In anticipation of his latest film, “Where the Wild Things Are,” the Museum of Modern Art kicked off the cheekily titled “Spike Jonze: The First 80 Years” yesterday, the first ever retrospective of the director’s work. The series runs until October 18.
From MoMA’s description of the series: “Few filmmakers can claim to have earned the undying love and respect of skateboarders and rappers, a beloved children’s book author, and scholars of Lacan and Derrida. But Jonze’s reputation as one of the most imaginative, intelligent, and daring filmmakers working today was established early on with his legendary skateboard videos, music videos, and commercials, and has since been cemented by three features: ‘Being John Malkovich’ (1999), ‘Adaptation’ (2002), and ‘Where the Wild Things Are’ (2009).”
“Has anybody been as ubiquitous along the post-Nirvana alterna-indie-hipster continuum as Spike Jonze?” asks the Village Voice’s Nick Pinkerton. “Hype Williams (where’s that retro?) led the charge of video directors segueing to feature filmmaking. Jonze followed, then Tarsem, and Gondry. With ‘Being John Malkovich’ and ‘Adaptation,’ director Jonze retrospectively seems to be the enabler for screenwriter Charlie Kaufman. Maurice Sendak provided the skeleton of ‘Wild Things,’ but this movie is fully Jonze’s.”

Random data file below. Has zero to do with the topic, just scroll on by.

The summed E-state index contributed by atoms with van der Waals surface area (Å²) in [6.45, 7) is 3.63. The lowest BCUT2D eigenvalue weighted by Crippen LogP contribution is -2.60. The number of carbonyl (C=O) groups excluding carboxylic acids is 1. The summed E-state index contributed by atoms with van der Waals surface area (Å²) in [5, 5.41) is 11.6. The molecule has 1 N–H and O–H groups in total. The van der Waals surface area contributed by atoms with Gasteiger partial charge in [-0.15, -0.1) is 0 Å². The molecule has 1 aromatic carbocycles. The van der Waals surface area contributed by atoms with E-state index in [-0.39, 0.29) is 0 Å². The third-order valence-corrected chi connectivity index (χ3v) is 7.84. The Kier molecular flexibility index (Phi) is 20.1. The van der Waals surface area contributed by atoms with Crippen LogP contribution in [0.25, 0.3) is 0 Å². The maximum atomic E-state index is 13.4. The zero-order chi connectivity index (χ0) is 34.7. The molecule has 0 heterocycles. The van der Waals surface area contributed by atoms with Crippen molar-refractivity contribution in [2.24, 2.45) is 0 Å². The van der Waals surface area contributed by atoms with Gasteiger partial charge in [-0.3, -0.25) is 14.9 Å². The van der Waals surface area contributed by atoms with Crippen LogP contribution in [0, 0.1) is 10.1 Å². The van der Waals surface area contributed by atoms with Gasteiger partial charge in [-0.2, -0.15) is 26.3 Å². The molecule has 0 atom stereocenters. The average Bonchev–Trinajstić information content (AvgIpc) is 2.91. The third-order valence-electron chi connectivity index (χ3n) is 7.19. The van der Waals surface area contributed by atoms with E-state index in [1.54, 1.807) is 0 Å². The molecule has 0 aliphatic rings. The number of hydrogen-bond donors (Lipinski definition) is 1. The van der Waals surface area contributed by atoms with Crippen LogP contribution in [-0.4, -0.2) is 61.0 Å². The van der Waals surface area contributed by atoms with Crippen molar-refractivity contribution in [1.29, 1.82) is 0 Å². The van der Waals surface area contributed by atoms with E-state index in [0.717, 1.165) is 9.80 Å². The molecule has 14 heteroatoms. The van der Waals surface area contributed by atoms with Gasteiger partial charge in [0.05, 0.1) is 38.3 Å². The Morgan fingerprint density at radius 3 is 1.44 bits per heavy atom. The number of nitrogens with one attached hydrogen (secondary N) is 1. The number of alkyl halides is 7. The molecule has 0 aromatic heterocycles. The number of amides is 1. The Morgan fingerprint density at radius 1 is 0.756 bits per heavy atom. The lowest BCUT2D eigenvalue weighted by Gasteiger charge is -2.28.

Benjamin Strong for The L Magazine: “The respect of serious cinephiles hasn’t come easily to Jonze and some still begrudge him; but belated recognition does seem finally to have arrived. Expect the second 80 years to be just as fruitful.”
The New York Press has an interview with MoMA’s associate curator Josh Siegel, who programmed the retrospective.
More on the series from Slash Film.
A photo from last night’s discussion with Jonze and “Wild Things” author Maurice Sendak.